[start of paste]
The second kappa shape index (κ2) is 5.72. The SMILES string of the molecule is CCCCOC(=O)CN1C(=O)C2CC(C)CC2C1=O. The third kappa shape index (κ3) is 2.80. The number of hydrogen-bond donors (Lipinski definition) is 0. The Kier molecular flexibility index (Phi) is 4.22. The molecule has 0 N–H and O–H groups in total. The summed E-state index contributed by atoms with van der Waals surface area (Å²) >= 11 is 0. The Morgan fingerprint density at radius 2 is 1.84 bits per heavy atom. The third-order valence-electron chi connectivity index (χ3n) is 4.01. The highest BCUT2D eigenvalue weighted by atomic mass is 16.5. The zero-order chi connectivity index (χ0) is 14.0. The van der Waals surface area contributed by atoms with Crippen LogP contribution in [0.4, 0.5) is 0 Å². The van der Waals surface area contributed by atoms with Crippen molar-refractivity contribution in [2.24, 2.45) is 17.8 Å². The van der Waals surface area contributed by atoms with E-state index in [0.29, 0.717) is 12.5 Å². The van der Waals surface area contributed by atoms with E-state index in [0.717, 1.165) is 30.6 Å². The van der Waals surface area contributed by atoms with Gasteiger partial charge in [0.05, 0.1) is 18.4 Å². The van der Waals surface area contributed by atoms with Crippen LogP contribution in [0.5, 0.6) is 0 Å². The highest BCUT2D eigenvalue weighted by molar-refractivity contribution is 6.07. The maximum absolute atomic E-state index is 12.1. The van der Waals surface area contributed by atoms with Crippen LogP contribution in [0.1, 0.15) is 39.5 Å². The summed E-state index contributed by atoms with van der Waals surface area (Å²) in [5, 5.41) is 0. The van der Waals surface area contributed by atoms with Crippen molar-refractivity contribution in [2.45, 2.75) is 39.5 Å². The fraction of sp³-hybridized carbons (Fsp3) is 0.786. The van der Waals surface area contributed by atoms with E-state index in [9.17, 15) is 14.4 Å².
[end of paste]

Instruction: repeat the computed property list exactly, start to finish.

The second kappa shape index (κ2) is 5.72. The SMILES string of the molecule is CCCCOC(=O)CN1C(=O)C2CC(C)CC2C1=O. The third kappa shape index (κ3) is 2.80. The number of hydrogen-bond donors (Lipinski definition) is 0. The Kier molecular flexibility index (Phi) is 4.22. The molecule has 0 N–H and O–H groups in total. The summed E-state index contributed by atoms with van der Waals surface area (Å²) >= 11 is 0. The Morgan fingerprint density at radius 2 is 1.84 bits per heavy atom. The third-order valence-electron chi connectivity index (χ3n) is 4.01. The highest BCUT2D eigenvalue weighted by atomic mass is 16.5. The zero-order chi connectivity index (χ0) is 14.0. The van der Waals surface area contributed by atoms with Crippen LogP contribution in [0.4, 0.5) is 0 Å². The van der Waals surface area contributed by atoms with Crippen molar-refractivity contribution in [2.24, 2.45) is 17.8 Å². The van der Waals surface area contributed by atoms with E-state index in [0.29, 0.717) is 12.5 Å². The van der Waals surface area contributed by atoms with E-state index in [0.717, 1.165) is 30.6 Å². The van der Waals surface area contributed by atoms with Gasteiger partial charge in [0.05, 0.1) is 18.4 Å². The van der Waals surface area contributed by atoms with Crippen LogP contribution in [0.5, 0.6) is 0 Å². The highest BCUT2D eigenvalue weighted by molar-refractivity contribution is 6.07. The maximum absolute atomic E-state index is 12.1. The van der Waals surface area contributed by atoms with Crippen LogP contribution in [0.1, 0.15) is 39.5 Å². The summed E-state index contributed by atoms with van der Waals surface area (Å²) in [5, 5.41) is 0. The van der Waals surface area contributed by atoms with Crippen molar-refractivity contribution in [2.45, 2.75) is 39.5 Å². The fraction of sp³-hybridized carbons (Fsp3) is 0.786. The van der Waals surface area contributed by atoms with E-state index in [9.17, 15) is 14.4 Å².